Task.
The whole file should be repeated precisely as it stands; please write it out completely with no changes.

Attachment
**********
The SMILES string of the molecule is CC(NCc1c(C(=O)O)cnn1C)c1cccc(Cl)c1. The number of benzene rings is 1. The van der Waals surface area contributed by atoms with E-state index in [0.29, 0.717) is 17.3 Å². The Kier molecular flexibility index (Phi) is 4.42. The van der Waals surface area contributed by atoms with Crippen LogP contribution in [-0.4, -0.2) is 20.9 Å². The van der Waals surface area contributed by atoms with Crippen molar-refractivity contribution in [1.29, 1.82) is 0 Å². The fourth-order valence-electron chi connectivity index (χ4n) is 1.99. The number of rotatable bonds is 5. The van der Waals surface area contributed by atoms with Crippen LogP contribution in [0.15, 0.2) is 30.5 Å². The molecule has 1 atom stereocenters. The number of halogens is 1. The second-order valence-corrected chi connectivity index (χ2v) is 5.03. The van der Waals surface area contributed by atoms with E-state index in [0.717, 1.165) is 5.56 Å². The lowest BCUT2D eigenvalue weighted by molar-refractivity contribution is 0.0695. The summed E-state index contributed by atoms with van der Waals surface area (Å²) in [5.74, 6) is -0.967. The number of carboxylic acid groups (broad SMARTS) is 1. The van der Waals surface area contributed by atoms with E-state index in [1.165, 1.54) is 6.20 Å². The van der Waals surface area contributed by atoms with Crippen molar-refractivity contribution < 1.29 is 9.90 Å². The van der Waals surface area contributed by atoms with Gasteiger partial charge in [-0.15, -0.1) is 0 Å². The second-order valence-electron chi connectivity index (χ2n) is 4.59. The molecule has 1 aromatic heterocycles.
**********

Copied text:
The SMILES string of the molecule is CC(NCc1c(C(=O)O)cnn1C)c1cccc(Cl)c1. The number of benzene rings is 1. The van der Waals surface area contributed by atoms with E-state index in [0.29, 0.717) is 17.3 Å². The Kier molecular flexibility index (Phi) is 4.42. The van der Waals surface area contributed by atoms with Crippen LogP contribution in [-0.4, -0.2) is 20.9 Å². The van der Waals surface area contributed by atoms with Crippen molar-refractivity contribution in [1.29, 1.82) is 0 Å². The fourth-order valence-electron chi connectivity index (χ4n) is 1.99. The number of rotatable bonds is 5. The van der Waals surface area contributed by atoms with Crippen LogP contribution in [0.15, 0.2) is 30.5 Å². The molecule has 1 atom stereocenters. The number of halogens is 1. The second-order valence-corrected chi connectivity index (χ2v) is 5.03. The van der Waals surface area contributed by atoms with E-state index in [0.717, 1.165) is 5.56 Å². The lowest BCUT2D eigenvalue weighted by molar-refractivity contribution is 0.0695. The summed E-state index contributed by atoms with van der Waals surface area (Å²) in [5.74, 6) is -0.967. The number of carboxylic acid groups (broad SMARTS) is 1. The van der Waals surface area contributed by atoms with E-state index in [1.165, 1.54) is 6.20 Å². The van der Waals surface area contributed by atoms with Crippen molar-refractivity contribution < 1.29 is 9.90 Å². The van der Waals surface area contributed by atoms with Gasteiger partial charge in [-0.15, -0.1) is 0 Å². The second-order valence-electron chi connectivity index (χ2n) is 4.59. The molecule has 1 aromatic heterocycles.